A travel expert has described Puerto Rico’s relationship with the United States as “a unique social, economic, and political compromise.” Evidence for the specialness of the relationship? “For example,” this travel expert notes, “bookstores in the U.S. put travel guides to Puerto Rico in their ‘International Travel’ section rather than ‘Domestic Travel,’ where it belongs.”
It’s quite possible that there are bookstores where the staff misfile books on Puerto Rico under “International Travel” just as there are bookstores where they misfile books on Mexico under “South America.” This is not a reflection of unique compromises, but a reflection of the fact that many Americans are confused about the fact that Puerto Rico is a territory of the United States.
Far from being unique, territorial status is exactly what the majority of States had before they became States. The Supreme Court said in 1879 that any land belonging to the United States and which is “not included in any State must necessarily be governed by or under the authority of Congress.” This finding has been confirmed repeatedly with regard to Puerto Rico. The 2007 report of the President’s Task Force on Puerto Rico contains this Supreme Court statement explicitly.
Puerto Rico’s relationship with the United States, legally and politically, is simple. Puerto Rico is a territory of the United States, a piece of land belonging to the U.S. and under the control of Congress.
There are things that are complicated about the Puerto Rico – U.S. relationship, but current legal status is not one of them.
Why are Americans confused about this simple fact?
- Limited education about Puerto Rico, since it doesn’t fit into the state-mandated 50 States unit. Current regulations governing k-12 education in the U.S. leave little space for things that are not mandated.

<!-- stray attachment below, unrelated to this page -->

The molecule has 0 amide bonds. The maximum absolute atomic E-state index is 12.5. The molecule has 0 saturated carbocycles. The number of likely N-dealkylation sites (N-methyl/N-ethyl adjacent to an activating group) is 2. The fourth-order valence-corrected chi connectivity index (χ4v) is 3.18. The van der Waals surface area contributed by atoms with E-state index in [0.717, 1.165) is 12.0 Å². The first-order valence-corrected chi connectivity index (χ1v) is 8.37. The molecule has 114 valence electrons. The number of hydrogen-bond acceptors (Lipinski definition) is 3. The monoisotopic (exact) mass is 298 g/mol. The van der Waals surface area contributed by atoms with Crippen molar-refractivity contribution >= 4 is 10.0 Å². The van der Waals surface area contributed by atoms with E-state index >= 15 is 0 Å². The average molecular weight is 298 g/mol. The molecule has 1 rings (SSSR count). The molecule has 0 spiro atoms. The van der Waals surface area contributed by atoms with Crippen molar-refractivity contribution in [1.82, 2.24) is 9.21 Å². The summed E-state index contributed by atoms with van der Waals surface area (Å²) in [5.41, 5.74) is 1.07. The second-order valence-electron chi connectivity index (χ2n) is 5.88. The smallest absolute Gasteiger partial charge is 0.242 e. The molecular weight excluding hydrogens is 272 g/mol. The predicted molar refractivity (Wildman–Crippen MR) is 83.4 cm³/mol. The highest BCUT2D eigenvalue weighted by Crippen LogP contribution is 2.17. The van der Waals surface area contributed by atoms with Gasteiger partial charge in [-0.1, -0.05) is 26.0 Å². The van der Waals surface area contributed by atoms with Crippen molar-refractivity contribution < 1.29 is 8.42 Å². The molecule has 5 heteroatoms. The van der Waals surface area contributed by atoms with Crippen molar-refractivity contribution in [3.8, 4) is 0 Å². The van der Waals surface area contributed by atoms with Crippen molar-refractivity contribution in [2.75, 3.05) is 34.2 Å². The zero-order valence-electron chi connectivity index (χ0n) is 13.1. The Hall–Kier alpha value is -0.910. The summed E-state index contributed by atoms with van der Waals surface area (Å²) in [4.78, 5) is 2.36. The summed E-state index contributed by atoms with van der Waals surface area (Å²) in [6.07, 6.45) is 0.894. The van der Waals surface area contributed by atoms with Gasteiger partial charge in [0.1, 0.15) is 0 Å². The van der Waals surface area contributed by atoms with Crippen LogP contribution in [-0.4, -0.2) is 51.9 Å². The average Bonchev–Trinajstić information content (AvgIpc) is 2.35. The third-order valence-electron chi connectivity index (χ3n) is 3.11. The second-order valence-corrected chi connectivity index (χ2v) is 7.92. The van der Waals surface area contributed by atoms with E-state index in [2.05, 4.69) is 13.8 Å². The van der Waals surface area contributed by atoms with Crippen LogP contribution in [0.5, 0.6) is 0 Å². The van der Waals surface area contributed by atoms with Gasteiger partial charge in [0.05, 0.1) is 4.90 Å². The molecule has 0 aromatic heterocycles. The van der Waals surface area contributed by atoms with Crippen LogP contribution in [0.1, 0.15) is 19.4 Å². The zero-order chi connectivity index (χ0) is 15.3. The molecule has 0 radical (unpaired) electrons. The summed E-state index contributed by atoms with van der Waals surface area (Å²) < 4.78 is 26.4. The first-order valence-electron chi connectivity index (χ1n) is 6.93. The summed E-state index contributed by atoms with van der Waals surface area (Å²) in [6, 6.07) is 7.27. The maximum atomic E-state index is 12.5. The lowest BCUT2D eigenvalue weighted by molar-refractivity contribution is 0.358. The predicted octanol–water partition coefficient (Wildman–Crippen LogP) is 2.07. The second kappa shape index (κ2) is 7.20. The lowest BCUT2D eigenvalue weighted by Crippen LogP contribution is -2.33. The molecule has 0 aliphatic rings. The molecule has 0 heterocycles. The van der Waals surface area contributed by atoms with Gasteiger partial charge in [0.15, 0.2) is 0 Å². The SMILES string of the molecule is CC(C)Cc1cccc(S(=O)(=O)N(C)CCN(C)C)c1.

- The unusual nature of Puerto Rico’s status as an “unincorporated territory,” which allows Congress to leave Puerto Rico in the status of a territory indefinitely.
- Possibly intentional confusion about the status of Puerto Rico in the statements of the current government of Puerto Rico. A single example among many is the governor’s recent claim that he needs to “move the country forward.” Puerto Rico is not a country.
And this brings us back to the article quoted at the beginning of this post. “Is Puerto Rico a U.S. State?” the author asks. Here’s his answer:
“No, Puerto Rico is not a state, but rather a Commonwealth of the United States. This status provides local autonomy to the island and allows Puerto Rico to publicly display its flag.”
Puerto Rico is a commonwealth in the sense that Kentucky is a commonwealth; that is, the name of the territory and the state both contain the word “commonwealth.” This has absolutely nothing to do with Puerto Rico’s permission to display the flag.
Puerto Rico has local autonomy to exactly the extent that Congress allows it, as provided for in federal legislation from 1952, and is not protected by the rights that States have in the U.S. Constitution.
The article poses another question, “In What Way Is Puerto Rico ‘American’?”and answers it:
The simplest answer is that it is at the end of the day U.S. territory and its people are U.S. citizens.
These things are also true at the beginning of the day. Continuing to behave as though Puerto Rico has some special and complex relationship with the U.S. confuses people because it simply isn’t true.